Could the future of computers be water? Researchers in Finland may have laid the groundwork by converting water droplets into digital data. The concept came out of a discovery that water droplets on a water-repellent surface ricochet off each other like billiard balls, reports Science Daily. Scientists added tracks and were able to predict the paths of the droplets, and from this they were able to create Boolean logic operations, the foundation of computing.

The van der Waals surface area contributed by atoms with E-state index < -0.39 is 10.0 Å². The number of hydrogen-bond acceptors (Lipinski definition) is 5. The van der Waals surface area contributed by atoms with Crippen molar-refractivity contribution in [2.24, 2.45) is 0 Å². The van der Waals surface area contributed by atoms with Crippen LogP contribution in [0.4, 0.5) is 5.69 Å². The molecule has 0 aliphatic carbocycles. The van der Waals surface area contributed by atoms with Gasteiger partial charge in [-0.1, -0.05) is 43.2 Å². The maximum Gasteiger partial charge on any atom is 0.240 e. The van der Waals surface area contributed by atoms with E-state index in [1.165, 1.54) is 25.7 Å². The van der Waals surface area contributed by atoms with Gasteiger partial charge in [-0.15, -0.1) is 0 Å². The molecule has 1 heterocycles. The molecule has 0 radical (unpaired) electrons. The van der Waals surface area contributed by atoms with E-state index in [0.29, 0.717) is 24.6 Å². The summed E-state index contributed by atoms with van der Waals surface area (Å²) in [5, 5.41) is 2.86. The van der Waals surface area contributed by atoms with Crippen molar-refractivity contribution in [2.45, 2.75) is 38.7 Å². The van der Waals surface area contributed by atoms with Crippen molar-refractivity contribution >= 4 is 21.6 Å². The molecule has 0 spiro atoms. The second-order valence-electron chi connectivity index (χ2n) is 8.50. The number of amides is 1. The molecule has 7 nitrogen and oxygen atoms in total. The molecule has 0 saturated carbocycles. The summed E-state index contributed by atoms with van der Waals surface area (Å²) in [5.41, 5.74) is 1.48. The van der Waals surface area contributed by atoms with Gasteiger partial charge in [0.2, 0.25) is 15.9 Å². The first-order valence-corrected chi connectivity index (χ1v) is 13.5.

In an experiment, the scientists used a silver-coated copper surface to build a memory device in which water droplets acted as the bits of information. The technology has been named superhydrophobic droplet logic. Geekosystem's take: "The research released today is just a proof of concept for now, and it will be years before the technique sees any practical applications—if it ever does. It’s an interesting and heretofore unheard of concept, though, and one that if developed further could lead to simple logic devices that can run without any electrical power."